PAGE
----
Please contact us for alternative purchase options from USQ Bookshop. (https://omnia.usq.edu.au/info/contact/)
Student workload expectations
|Description||Marks out of||Wtg (%)||Due Date||Notes|
|ONLINE PERSONALITY QUIZ||10||10||21 Mar 2019|
|ONLINE QUIZ||10||10||05 Apr 2019|
|GROUP ASSIGNMENT||40||40||31 May 2019|
|EXAMINATION||100||40||End S1||(see Examination notes below)|
|Description||Marks out of||Wtg (%)||Notes|
|EXAM PART A - MULTIPLE CHOICE||70||20||(see exam note 1)|
|EXAM PART B - WRITTEN||30||20|
- This is a closed examination. The total working time for the exam (parts A and B) is 2 hours. The examination date will be available via UConnect when the official examination timetable has been released.
Important assessment information
It is the students' responsibility to attend and participate appropriately in all activities (such as lectures, tutorials, laboratories and practical work) scheduled for them, and to study all material provided to them or required to be accessed by them to maximise their chance of meeting the objectives of the course and to be informed of course-related activities and administration.
Requirements for students to complete each assessment item satisfactorily:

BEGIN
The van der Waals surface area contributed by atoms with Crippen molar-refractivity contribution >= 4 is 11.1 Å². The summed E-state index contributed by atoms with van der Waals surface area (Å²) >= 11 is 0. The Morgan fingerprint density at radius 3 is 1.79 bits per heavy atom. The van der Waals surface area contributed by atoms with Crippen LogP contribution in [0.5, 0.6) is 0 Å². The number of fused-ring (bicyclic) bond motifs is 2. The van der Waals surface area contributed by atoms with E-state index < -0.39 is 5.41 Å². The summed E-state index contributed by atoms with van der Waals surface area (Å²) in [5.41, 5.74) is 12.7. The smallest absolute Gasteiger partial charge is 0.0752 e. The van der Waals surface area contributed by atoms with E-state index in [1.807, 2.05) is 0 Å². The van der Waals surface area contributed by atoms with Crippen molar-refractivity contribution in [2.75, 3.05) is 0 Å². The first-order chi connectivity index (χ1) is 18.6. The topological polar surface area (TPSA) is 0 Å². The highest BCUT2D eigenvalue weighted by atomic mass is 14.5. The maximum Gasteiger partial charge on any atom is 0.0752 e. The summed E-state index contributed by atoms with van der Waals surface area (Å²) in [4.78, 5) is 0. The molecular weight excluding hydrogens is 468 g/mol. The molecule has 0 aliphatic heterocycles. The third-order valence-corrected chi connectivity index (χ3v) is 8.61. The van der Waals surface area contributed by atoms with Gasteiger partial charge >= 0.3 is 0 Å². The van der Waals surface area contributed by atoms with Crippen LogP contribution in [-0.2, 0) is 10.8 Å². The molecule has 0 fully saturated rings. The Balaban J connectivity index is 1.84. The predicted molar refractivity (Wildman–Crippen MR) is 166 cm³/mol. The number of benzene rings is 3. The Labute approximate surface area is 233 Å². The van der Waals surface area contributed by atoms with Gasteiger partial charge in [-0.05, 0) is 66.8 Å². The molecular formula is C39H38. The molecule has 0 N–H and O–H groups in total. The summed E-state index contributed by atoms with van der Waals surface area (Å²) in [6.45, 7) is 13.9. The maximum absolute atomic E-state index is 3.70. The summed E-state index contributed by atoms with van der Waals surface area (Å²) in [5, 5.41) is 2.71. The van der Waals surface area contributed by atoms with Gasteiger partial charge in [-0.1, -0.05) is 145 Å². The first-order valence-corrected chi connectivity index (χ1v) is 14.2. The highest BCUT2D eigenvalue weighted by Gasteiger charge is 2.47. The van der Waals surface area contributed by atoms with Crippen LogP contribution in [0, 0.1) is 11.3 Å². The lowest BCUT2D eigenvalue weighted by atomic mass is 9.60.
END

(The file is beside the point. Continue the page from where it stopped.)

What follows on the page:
To satisfactorily complete an individual assessment item a student must achieve at least 50% of the marks. (Depending upon the requirements in Statement 4 below, students may not have to satisfactorily complete each assessment item to receive a passing grade in this course.)
Penalties for late submission of required work:
Students should refer to the Assessment Procedure http://policy.usq.edu.au/documents.php?id=14749PL (point 4.2.4)
Requirements for student to be awarded a passing grade in the course:
To be assured of receiving a passing grade a student must achieve at least 50% of the total weighted marks available for the course.
Method used to combine assessment results to attain final grade:
The final grades for students will be assigned on the basis of the aggregate of the weighted marks obtained for each of the summative assessment items in the course.
This is a closed examination. Candidates are allowed to bring only writing and drawing instruments into the examination.
Examination period when Deferred/Supplementary examinations will be held:
Any Deferred or Supplementary examinations for this course will be held during the next examination period.
University Student Policies:
Students should read the USQ policies: Definitions, Assessment and Student Academic Misconduct to avoid actions which might contravene University policies and practices. These policies can be found at http://policy.usq.edu.au.
Referencing in assignments:
APA is the referencing system required in this course. Students should use APA style in their assignments to format details of the information sources they have cited in their work. The APA style to be used is defined by the USQ Library's referencing guide at http://www.usq.edu.au/library/referencing.